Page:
But it’s really important to do that extra level of due diligence on the preferred platform, because you want to iron out any inaccuracies or assumptions that you might have made during the process that don’t necessarily hold true. You want to make sure that the decision is robust enough before you commit to any contractual discussions and negotiations.
So the point of due diligence is to isolate the areas that are biggest risk to the business of selecting this platform. Every platform has its strengths and weaknesses. Nothing’s 100% perfect for any business. So, for example, if the platform hasn’t done an integration with your existing ERP, even though it has connectors and standard services for ERP integration, that would be a risk area that you would want to do extra due diligence on in order to reassure the operational, technical and ecommerce business stakeholders that actually this platform isn’t going to suddenly cause a massive process or cost risk later on.
So what we need to do is identify the areas of the platform that we thought were maybe lower rated than other platforms or areas we weren’t 100% convinced by. We turn that into a really focused brief to the vendor that says these are the scenarios that we are concerned by. We want you to come in and present to us how your product would achieve these different scenarios. What is out the box? What do you think needs to be configured? What would be custom development and enhancements to your core product to enable us to do exactly what our business needs?
Then you run this process with the vendor, where they come in and they do a focused demo, not just the sanitized, “Here’s our standard product,” but a really targeted product demo about how the platform would align with that business need, but also how you would do things in terms of like the admin tools that the platform provides in order to do the day to day things that your ecommerce team needs to do to achieve those business requirements.
You then get the vendor to provide any additional documentation. That documentation would be reviewed by your technical team. If you don’t have an expert ecommerce technical person, I would strongly recommend getting a technical consultant to support you on this part and do enough of an evaluation and feasibility analysis to be able to play back and say whether they think that this is achievable given your other systems, your budget, your timeframes et cetera.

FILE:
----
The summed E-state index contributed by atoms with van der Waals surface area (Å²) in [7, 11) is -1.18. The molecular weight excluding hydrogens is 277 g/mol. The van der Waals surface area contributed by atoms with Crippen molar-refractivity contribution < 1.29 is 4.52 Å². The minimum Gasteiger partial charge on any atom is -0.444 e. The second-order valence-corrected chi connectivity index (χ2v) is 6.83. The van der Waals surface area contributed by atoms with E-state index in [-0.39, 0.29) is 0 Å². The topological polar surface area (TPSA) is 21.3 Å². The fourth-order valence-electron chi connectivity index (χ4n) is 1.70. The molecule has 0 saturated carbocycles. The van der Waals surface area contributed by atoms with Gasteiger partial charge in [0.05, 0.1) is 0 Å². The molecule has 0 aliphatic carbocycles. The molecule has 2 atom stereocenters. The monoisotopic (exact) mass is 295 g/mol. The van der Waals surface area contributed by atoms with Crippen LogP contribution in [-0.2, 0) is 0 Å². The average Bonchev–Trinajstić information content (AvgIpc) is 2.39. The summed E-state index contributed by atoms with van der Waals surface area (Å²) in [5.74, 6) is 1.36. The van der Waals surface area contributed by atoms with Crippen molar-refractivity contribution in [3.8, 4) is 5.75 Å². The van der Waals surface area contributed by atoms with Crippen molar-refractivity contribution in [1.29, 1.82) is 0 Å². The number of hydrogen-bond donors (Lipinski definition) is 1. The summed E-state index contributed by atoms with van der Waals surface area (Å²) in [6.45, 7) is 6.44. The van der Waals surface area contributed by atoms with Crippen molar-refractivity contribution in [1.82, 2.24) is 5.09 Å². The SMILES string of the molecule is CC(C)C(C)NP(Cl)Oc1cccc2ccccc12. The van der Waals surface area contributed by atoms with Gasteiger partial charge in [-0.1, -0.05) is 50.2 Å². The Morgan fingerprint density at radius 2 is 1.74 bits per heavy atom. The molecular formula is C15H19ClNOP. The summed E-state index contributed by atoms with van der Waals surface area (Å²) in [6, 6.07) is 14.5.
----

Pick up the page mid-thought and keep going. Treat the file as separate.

The other thing that you should be doing is speaking to other clients on the platform. So, use your networks, find people that are using the platform, or get an introduction from the vendor. A vendor will naturally tip you towards somebody who’s positive towards them. If you don’t know anybody else in the industry who’s on the platform that you can speak to completely independently, then at least that’s a fall back option. But go and speak to people. Ask them what challenges they found, how easy they found the platform to adapt to their processes, to do things that you want to do, and then go online and do research. Review documentation that’s out there. Review technical reviews and look at the reviews of the platform. Get all of that information, bring it all together, and that will help you go to this extra level of due diligence on the platform that will hopefully give you the reassurance that the decision you made is still a valid one.
I hope that’s been useful in giving you ideas on how you can go to that one step deeper in your platform assessment.
Thanks for listening.